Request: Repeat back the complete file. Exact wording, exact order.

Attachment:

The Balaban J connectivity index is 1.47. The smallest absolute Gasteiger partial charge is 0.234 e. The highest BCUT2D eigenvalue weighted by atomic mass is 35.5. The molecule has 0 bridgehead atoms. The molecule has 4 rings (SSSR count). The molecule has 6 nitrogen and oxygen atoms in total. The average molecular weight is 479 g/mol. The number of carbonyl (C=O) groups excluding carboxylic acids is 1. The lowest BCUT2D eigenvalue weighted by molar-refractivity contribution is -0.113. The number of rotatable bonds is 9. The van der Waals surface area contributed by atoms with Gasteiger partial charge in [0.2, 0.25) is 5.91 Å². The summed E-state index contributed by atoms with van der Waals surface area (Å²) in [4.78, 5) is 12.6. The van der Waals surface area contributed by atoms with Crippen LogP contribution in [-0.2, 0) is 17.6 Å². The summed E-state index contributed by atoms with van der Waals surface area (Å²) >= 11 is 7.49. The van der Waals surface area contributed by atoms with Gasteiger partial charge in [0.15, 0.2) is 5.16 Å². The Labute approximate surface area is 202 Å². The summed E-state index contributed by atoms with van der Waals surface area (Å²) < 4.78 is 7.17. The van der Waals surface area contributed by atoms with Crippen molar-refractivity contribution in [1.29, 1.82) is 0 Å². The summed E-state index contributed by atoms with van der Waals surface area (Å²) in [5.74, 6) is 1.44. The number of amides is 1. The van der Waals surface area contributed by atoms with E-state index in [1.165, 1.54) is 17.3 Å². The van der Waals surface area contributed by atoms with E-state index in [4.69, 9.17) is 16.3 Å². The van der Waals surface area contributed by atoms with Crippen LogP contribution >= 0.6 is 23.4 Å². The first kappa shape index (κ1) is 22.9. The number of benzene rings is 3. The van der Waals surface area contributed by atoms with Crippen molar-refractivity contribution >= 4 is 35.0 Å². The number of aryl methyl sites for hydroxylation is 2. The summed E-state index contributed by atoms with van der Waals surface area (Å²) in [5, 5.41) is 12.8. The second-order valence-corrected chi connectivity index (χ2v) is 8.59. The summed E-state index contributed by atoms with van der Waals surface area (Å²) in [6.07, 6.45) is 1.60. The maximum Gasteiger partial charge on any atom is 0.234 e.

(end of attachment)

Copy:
The Balaban J connectivity index is 1.47. The smallest absolute Gasteiger partial charge is 0.234 e. The highest BCUT2D eigenvalue weighted by atomic mass is 35.5. The molecule has 0 bridgehead atoms. The molecule has 4 rings (SSSR count). The molecule has 6 nitrogen and oxygen atoms in total. The average molecular weight is 479 g/mol. The number of carbonyl (C=O) groups excluding carboxylic acids is 1. The lowest BCUT2D eigenvalue weighted by molar-refractivity contribution is -0.113. The number of rotatable bonds is 9. The van der Waals surface area contributed by atoms with Gasteiger partial charge in [0.2, 0.25) is 5.91 Å². The summed E-state index contributed by atoms with van der Waals surface area (Å²) in [4.78, 5) is 12.6. The van der Waals surface area contributed by atoms with Crippen LogP contribution in [-0.2, 0) is 17.6 Å². The summed E-state index contributed by atoms with van der Waals surface area (Å²) >= 11 is 7.49. The van der Waals surface area contributed by atoms with Gasteiger partial charge in [0.15, 0.2) is 5.16 Å². The Labute approximate surface area is 202 Å². The summed E-state index contributed by atoms with van der Waals surface area (Å²) < 4.78 is 7.17. The van der Waals surface area contributed by atoms with Crippen molar-refractivity contribution in [1.29, 1.82) is 0 Å². The summed E-state index contributed by atoms with van der Waals surface area (Å²) in [5.74, 6) is 1.44. The number of amides is 1. The van der Waals surface area contributed by atoms with E-state index in [1.165, 1.54) is 17.3 Å². The van der Waals surface area contributed by atoms with E-state index in [4.69, 9.17) is 16.3 Å². The van der Waals surface area contributed by atoms with Crippen LogP contribution >= 0.6 is 23.4 Å². The first kappa shape index (κ1) is 22.9. The number of benzene rings is 3. The van der Waals surface area contributed by atoms with Crippen molar-refractivity contribution >= 4 is 35.0 Å². The number of aryl methyl sites for hydroxylation is 2. The summed E-state index contributed by atoms with van der Waals surface area (Å²) in [5, 5.41) is 12.8. The second-order valence-corrected chi connectivity index (χ2v) is 8.59. The summed E-state index contributed by atoms with van der Waals surface area (Å²) in [6.07, 6.45) is 1.60. The maximum Gasteiger partial charge on any atom is 0.234 e.